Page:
Boise area faces epidemic of underwater home loans, even as housing prices rise
Treasure Valley residents who have suffered from the real estate downturn may be in for at least a slight reprieve. KTVB reported Sunday that Boise housing prices are on the rebound, citing a national survey by data aggregator Corelogic that ranks the area as one of the most improved housing markets in the nation—second only to Phoenix. Figures from Realtor.com support this report, showing a rise in median housing prices and a drop in both overall listings and the median length of time that listings stay on the market.
"The most improved markets were either hard hit areas that had significant room for improvement (such as Phoenix and San Jose), or markets that bypassed or experienced only minor housing and economic recessions (Boise, Salt Lake City and Denver)," wrote Mark Fleming, Corelogic's chief economist.
This news comes on the heels of a more sobering report released May 24 by real estate listings site Zillow, which provided the percentage of home loans throughout the nation currently in negative equity, or "underwater," a term used when mortgage holders owe more than their homes are worth. The Boise metro area is particularly hard hit by negative equity, with Ada County and Gem County tied at 48 percent of all home loans underwater, and a staggering 66 percent in Canyon County—placing the county in the top 1 percent in the nation. A little to the east, Elmore County has 59 percent of mortgages in negative equity, and Camas County has 51 percent. Jerome and Payette counties come in next at 44 percent and 41 percent, respectively.
This doesn't necessarily indicate, however, that people are in imminent danger of losing their homes.
"While the percent of homes in negative equity is dauntingly high, this percentage only represents a potential danger," wrote Stan Humphries, chief economist for Zillow. "The majority of underwater homeowners continue to make regular payments on their mortgage, with only 10.1 percent of the 31.4 percent nationwide being delinquent. Therefore, 3.1 percent of homeowners in the nation are at high risk for foreclosure near-term although there has been an increased utilization by lenders of foreclosure alternatives such as short-sales."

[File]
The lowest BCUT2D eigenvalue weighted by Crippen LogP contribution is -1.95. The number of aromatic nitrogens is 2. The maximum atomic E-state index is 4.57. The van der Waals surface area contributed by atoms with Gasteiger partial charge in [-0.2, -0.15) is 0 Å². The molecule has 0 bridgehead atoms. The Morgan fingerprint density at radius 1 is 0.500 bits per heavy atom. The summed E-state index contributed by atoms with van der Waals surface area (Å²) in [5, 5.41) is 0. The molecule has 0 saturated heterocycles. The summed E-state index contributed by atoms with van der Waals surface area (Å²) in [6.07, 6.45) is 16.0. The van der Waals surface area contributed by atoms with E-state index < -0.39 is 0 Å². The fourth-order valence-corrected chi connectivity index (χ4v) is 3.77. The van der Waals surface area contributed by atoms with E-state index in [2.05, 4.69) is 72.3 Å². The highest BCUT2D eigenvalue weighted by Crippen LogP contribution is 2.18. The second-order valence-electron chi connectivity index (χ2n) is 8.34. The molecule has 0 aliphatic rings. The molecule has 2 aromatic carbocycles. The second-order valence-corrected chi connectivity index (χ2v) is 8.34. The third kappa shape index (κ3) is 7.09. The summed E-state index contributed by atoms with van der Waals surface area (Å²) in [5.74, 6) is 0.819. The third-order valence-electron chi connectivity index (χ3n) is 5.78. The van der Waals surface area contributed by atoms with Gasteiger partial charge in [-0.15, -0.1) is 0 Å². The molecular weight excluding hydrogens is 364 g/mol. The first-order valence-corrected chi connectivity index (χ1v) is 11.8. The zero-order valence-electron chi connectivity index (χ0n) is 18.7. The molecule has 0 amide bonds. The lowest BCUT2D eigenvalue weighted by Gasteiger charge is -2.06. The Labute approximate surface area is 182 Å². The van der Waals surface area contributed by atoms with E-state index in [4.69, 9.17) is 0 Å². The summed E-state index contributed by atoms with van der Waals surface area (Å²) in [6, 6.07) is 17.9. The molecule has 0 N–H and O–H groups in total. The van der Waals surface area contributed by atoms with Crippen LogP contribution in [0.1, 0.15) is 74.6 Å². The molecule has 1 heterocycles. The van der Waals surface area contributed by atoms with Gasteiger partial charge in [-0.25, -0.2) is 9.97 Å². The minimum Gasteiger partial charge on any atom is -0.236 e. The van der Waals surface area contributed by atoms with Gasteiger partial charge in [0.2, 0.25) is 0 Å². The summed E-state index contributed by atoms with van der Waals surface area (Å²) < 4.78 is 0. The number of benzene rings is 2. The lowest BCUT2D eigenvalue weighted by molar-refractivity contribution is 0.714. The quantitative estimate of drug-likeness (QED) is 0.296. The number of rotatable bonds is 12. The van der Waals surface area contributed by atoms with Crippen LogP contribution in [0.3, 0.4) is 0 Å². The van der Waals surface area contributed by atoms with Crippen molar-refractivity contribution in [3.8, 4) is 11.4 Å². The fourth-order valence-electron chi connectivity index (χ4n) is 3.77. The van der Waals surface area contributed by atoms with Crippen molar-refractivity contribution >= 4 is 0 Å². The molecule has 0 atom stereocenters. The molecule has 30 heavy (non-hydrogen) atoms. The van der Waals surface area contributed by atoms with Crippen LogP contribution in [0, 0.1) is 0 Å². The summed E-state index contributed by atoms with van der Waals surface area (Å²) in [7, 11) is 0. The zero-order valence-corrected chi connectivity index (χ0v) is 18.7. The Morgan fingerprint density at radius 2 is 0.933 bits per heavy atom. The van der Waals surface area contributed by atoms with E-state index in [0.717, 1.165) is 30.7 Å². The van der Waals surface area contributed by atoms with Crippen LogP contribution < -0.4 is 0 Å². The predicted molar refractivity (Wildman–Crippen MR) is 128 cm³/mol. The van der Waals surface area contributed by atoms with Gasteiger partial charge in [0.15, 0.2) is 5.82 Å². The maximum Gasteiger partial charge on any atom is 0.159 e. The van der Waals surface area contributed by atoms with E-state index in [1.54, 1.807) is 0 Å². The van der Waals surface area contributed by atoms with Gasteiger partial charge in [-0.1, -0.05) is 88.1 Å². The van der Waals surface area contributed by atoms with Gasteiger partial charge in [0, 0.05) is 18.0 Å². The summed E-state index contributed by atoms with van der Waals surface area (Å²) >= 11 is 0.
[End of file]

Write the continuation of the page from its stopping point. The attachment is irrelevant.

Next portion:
Although rising real estate values are a boon to those who already own homes and will therefore see a better return, or have a less drastic loss, on their investments, price increases also make homeownership less affordable for newcomers to the housing market. Economist Morris Davis argues that the federal government's efforts to surmount the cost barrier for many families are contributing to the waning economy.
"The cost of these policies is astounding," Davis wrote. "The Congressional Budget Office recently estimated that the total cost of Fannie Mae and Freddie Mac to current and future taxpayers is $317 billion, and some economists argue that the Federal Housing Administration will lose another $50 billion or more in the upcoming years. In addition, economists estimate that federal tax revenues would be roughly $60 billion higher each year if the mortgage interest deduction were eliminated from the tax code. Assuming a 3 percent discount rate on these lost tax revenues, the net present value of the $60 billion in annual tax losses is $2 trillion. When added together, the net present value of the cost of housing policy designed to promote homeownership is likely on the order of $2.5 trillion."
Despite this tremendous expense, Davis points out, the rate of homeownership has increased by only 2 percentage points since 1970.
Although real estate prices may be on the rise, for many current owners their home values remain far lower than they can afford. It may not be of comfort to people who bought homes during the real estate bubble, when prices were artificially inflated far past evident value, but this type of readjustment is exactly how markets recover, improving economic prospects on a widespread scale, according to Barry Ritholtz, chief executive of FusionIQ, a quantitative research firm.
"Regardless of the asset class — stocks, bonds, commodities, houses, etc. — assets do not merely stabilize. We have never seen a stock market run up into bubble territory and then revert to fair value. Instead, we careen wildly past that level, to deeply undersold and exceedingly cheap," Ritholtz wrote in the Washington Post. "That is the marvelous mechanism of markets. It is how assets are repriced, distressed holdings liquidated, capital markets stabilized, fools revealed, speculators punished — and money returned to its rightful owner, the prudent investor."